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Criminalizing the homeless

Criminalizing the homeless

The Rev. David R. Henson says that local laws that criminalize the homeless also criminalize Jesus.

The God Article:

It’s ironic, really.

Conservatives love to tell folks that the best way to end poverty, homelessness, and need in our country is through the work and generosity of private individuals and private donations, not through government programs.

The answer, they say, is charity.

Yet in a stroke of cruel hypocrisy, when charities actually address these issues in real life, they aren’t commended for their work.

Rather, they are threatened with arrest.

That’s exactly what happened to Hollowell and others with Love Wins. But, Hollowell’s experience is far from an aberrant or isolated incident in this country, and it is critically important we recognize that. In fact, this is one of the dangers of the (appropriate and encouraging) outpouring of support for Love Wins: that we will see this one injustice in isolation rather than in its broader context.

Right now, there is a critical opportunity to pivot the conversation and show how this one incident is symptomatic of a much larger issue. See, across the country, cities and lawmakers are targeting people who are homeless (and those who help them) for arrest and for removal simply. And they have been for years, as the experiences of Food Not Bombs demonstrates as well as thiscomprehensive report from the National Coalition for the Homeless about food-sharing restrictions.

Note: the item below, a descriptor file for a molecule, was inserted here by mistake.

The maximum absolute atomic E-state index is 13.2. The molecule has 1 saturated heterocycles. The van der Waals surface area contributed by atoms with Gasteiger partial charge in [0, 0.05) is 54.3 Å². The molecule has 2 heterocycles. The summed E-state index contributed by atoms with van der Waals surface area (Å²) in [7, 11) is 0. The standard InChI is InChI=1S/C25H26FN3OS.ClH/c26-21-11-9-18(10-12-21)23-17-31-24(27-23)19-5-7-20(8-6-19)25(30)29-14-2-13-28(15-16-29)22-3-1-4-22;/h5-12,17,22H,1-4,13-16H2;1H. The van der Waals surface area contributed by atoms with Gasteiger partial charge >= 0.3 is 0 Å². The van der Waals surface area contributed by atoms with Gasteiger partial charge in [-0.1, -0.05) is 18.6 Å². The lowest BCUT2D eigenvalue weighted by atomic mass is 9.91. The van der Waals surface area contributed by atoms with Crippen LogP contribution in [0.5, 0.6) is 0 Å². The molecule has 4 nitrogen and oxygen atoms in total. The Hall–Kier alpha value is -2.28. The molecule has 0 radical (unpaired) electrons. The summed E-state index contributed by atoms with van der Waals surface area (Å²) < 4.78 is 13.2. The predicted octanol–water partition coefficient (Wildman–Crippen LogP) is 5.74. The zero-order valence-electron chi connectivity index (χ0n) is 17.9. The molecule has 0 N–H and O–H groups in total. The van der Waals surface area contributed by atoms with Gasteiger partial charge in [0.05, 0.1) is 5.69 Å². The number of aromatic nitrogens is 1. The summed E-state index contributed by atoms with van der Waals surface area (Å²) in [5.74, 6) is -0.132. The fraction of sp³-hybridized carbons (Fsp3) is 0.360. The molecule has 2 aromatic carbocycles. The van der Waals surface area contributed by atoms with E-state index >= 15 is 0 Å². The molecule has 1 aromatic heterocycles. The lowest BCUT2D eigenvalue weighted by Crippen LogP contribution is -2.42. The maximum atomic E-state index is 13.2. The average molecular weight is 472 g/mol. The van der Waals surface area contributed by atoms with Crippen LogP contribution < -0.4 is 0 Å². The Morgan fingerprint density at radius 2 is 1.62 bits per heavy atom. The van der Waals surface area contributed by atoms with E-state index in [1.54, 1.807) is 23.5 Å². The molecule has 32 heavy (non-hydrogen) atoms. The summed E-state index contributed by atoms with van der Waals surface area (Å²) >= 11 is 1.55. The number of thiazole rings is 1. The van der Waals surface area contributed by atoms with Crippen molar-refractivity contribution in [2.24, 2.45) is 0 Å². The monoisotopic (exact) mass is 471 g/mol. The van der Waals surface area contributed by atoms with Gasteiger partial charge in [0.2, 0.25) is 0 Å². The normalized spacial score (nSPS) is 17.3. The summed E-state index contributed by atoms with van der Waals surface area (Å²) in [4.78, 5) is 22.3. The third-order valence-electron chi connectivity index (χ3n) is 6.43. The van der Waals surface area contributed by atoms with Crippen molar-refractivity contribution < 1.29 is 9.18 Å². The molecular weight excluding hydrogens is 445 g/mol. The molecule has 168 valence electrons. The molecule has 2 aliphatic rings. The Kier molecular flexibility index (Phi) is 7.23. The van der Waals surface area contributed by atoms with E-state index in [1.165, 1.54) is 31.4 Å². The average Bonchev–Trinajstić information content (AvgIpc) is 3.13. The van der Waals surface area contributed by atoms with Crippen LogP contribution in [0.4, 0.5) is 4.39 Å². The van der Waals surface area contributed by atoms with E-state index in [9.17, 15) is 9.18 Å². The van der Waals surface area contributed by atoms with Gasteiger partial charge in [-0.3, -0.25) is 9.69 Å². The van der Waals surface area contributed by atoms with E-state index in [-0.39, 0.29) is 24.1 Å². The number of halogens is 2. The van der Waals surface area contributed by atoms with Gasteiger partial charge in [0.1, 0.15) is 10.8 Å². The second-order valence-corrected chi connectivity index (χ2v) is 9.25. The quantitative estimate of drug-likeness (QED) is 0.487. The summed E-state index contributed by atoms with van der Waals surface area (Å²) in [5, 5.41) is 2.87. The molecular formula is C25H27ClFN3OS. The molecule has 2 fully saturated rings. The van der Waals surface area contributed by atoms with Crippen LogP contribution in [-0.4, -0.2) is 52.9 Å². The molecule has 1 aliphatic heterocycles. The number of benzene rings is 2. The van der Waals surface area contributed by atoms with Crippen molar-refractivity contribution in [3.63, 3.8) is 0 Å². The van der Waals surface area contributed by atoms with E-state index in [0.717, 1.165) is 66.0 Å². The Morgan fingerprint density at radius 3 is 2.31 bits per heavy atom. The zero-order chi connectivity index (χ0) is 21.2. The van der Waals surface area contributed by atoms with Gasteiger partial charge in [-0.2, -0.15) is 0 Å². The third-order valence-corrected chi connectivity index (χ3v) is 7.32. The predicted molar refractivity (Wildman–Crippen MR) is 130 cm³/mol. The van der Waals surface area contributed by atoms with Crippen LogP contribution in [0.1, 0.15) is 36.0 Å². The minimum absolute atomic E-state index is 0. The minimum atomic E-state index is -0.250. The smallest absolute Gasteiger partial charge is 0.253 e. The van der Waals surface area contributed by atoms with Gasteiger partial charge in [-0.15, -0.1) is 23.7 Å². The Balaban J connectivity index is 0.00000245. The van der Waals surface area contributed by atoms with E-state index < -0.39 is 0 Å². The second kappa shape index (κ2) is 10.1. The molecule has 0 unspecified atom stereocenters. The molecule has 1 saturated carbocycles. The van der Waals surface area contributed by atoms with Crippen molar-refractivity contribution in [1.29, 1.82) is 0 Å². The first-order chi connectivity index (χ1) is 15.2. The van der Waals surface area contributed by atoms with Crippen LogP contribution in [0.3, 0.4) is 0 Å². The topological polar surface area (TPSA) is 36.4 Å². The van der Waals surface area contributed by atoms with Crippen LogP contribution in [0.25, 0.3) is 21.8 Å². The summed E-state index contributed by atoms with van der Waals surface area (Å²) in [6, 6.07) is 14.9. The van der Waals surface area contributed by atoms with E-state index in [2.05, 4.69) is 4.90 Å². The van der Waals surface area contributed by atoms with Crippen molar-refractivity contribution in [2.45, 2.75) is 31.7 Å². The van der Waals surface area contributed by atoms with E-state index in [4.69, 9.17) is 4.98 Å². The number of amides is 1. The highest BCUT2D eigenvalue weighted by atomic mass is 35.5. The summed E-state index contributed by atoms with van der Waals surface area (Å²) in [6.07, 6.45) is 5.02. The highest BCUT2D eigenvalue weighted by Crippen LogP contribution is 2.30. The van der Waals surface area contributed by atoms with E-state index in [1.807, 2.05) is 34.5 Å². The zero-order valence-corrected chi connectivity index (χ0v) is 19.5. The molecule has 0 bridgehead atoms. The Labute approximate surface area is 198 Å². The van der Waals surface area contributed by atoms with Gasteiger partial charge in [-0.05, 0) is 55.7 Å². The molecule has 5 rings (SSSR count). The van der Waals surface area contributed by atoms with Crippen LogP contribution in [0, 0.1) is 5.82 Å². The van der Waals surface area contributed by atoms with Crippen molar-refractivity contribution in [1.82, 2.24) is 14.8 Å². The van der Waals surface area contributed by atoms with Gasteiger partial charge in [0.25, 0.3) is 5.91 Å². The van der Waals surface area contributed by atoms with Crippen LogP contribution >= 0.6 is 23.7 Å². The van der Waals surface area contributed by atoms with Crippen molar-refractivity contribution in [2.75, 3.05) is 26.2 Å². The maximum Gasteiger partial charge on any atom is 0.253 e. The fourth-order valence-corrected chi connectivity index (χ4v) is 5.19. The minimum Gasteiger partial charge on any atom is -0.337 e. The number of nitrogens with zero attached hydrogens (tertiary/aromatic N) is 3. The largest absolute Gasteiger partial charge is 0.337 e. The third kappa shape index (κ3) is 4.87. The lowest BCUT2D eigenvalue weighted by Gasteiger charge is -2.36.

The list of cities targeting the homeless is long, and it’s not just a symptom of conservativism or of the Deep South. This targeting crosses all political lines. The list of 10 Meanest Cities toward the homeless includes conservative bulwarks like Atlanta as well as liberal ones like Berkeley and San Francisco. Their list of ordinances and tactics targeting and criminalizing homelessness is long, creative, and diabolical.

Cities have made it illegal to lie down. They have made it illegal to share a meal with people who are homeless. They have made it illegal to sit in parks or on benches for long periods of time. They have made it illegal to eat in public spaces. They change their parks’ watering schedules to douse anyone staying there after hours. They have removed completely and banned park benches. They have banned panhandling….

…As a Christian, I know Jesus teaches us that we are to offer food to the hungry, to welcome the stranger, to give water to the thirsty — the least of these on the margins of society. But he goes much farther than that. He identifies with the least of these so much so that he says any time there is a hungry, thirsty or ostracized person, that person is Christ himself.

And if we don’t share our food, our water, or our welcome, then we are rejecting the Incarnation of God in this world.

That’s why the incident with Love Wins isn’t only about sharing food with the hungry and homeless. It isn’t just about the larger war on the hungry and the poor being waged in city councils, state houses, and in the federal government.

It isn’t even about the criminalization of homeless people, their advocates, and friends.

It is about the criminalization of Christ.


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